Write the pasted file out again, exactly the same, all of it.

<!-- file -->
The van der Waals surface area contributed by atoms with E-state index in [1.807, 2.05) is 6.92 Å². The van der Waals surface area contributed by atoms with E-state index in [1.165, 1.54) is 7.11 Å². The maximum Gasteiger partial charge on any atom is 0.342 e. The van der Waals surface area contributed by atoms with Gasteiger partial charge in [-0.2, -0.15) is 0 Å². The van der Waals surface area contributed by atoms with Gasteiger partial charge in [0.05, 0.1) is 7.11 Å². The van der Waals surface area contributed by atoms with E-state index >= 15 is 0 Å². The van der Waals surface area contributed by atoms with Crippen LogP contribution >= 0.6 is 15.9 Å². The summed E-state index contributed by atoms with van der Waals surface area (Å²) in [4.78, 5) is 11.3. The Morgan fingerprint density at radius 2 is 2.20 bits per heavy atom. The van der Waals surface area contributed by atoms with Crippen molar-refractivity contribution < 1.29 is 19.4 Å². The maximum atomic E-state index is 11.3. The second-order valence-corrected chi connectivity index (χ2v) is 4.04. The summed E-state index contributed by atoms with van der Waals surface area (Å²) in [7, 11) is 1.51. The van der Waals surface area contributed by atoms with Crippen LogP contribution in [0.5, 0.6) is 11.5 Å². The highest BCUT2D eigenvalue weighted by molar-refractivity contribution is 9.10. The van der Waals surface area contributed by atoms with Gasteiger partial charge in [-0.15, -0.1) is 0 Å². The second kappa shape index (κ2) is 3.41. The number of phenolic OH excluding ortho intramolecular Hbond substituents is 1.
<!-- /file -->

The van der Waals surface area contributed by atoms with E-state index in [1.807, 2.05) is 6.92 Å². The van der Waals surface area contributed by atoms with E-state index in [1.165, 1.54) is 7.11 Å². The maximum Gasteiger partial charge on any atom is 0.342 e. The van der Waals surface area contributed by atoms with Gasteiger partial charge in [-0.2, -0.15) is 0 Å². The van der Waals surface area contributed by atoms with Gasteiger partial charge in [0.05, 0.1) is 7.11 Å². The van der Waals surface area contributed by atoms with E-state index >= 15 is 0 Å². The van der Waals surface area contributed by atoms with Crippen LogP contribution >= 0.6 is 15.9 Å². The summed E-state index contributed by atoms with van der Waals surface area (Å²) in [4.78, 5) is 11.3. The Morgan fingerprint density at radius 2 is 2.20 bits per heavy atom. The van der Waals surface area contributed by atoms with Crippen molar-refractivity contribution < 1.29 is 19.4 Å². The maximum atomic E-state index is 11.3. The second-order valence-corrected chi connectivity index (χ2v) is 4.04. The summed E-state index contributed by atoms with van der Waals surface area (Å²) in [7, 11) is 1.51. The van der Waals surface area contributed by atoms with Crippen LogP contribution in [0.5, 0.6) is 11.5 Å². The highest BCUT2D eigenvalue weighted by molar-refractivity contribution is 9.10. The van der Waals surface area contributed by atoms with Gasteiger partial charge in [-0.15, -0.1) is 0 Å². The second kappa shape index (κ2) is 3.41. The number of phenolic OH excluding ortho intramolecular Hbond substituents is 1.